Granite Worktops – The Complete Guide
Granite worktops are extremely hard wearing and given reasonable care will last a lifetime. They come in a wide range of colours and patterns and make a definitive statement. Granite, of course, is a natural stone created by millions of years of heat and pressure in the surface of the earth.
Granite Worktops Are Unique
Unlike quartz, which is mined and then manufactured by man, every single piece of granite is unique. No two kitchens will ever have the same pattern. The colour range is extensive and can be mottled or streaked or a combination of both. Granite also has a very deep shine, probably more so than any other material used for a kitchen worktop. Any spills can simply be wiped away with a damp cloth and the surface is as good as new again. It is a good idea to clean the surface with a proprietary cleaner every week or so.
While it is always advisable to use a trivet, granite does not seem to suffer when hot pans are placed directly on it. This means that, when cooking, pans can be moved off and back on to the hob as required without the necessity to walk to the other side of the kitchen and put them on another surface such as a stainless steel draining board. In addition, you can keep all the pans together when ready to serve the food, rather than have them scattered around the kitchen.
Granite Worktop Prices
As you might expect, granite worktops are not as cheap as other materials like acrylic or stainless steel, but then again neither is a Ferrari. What you get with granite is the Ferrari of kitchen worktops; certainly it needs a little tlc and looking after, but given that, it will last as long as the kitchen in which it is installed.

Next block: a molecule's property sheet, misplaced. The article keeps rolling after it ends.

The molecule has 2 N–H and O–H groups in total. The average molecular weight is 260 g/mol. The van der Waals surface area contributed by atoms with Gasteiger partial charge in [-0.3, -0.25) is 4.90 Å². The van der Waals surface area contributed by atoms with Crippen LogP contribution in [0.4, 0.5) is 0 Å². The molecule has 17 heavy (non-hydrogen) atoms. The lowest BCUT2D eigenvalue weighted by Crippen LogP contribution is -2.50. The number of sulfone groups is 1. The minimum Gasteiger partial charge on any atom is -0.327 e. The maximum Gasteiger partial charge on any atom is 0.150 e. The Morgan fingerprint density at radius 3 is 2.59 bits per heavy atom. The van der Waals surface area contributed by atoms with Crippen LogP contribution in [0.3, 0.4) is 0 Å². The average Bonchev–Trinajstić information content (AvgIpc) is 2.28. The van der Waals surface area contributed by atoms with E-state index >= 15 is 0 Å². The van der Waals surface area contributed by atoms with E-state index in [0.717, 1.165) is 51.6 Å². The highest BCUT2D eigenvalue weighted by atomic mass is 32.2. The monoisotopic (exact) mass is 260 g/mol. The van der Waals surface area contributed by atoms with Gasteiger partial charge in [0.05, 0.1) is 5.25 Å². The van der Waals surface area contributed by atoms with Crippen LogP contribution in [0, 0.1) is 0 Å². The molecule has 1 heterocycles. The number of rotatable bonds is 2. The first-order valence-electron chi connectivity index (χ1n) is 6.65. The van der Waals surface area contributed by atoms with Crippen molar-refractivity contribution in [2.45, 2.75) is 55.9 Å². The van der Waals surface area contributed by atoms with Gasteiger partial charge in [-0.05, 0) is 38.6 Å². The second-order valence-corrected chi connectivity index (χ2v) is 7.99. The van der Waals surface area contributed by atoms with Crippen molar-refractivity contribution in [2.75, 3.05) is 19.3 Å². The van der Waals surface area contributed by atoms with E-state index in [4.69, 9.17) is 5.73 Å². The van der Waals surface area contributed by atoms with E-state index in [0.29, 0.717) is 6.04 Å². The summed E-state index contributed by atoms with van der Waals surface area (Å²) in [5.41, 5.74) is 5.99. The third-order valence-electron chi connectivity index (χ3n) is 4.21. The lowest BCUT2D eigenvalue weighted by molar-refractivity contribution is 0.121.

It depends on how big your kitchen is and what area of worktop you need, but you are probably looking at upwards of £1,000 and it could be as much as £4,000 for a very large area. However you have a thing of beauty and it will be the envy of your family and friends.
You are probably wondering if there are any drawbacks to granite worktops and there is one, but it is only a slight disadvantage. Granite can suffer from staining – in particular from lemon juice, vinegar, oils, red wine and beetroot. However, these will only stain if left on the surface for a long period. If you are like most cooks who wipe up any spills as they occur it will never be a problem.
Another big advantage of granite is that you can chop foods on it without any problem. You are more likely to damage the blade of your knife than you are the worktop and for that reason it is a good idea to use a wooden chopping board. Granite is also a cold material which means that it is excellent for rolling out pastry.
A granite worktop is one of the best choices you could possibly make for your kitchen. You have beauty, it is very practical and it is also extremely hygienic. To get an idea of cost simply complete our online form and we’ll get a no obligation quote back to you by return.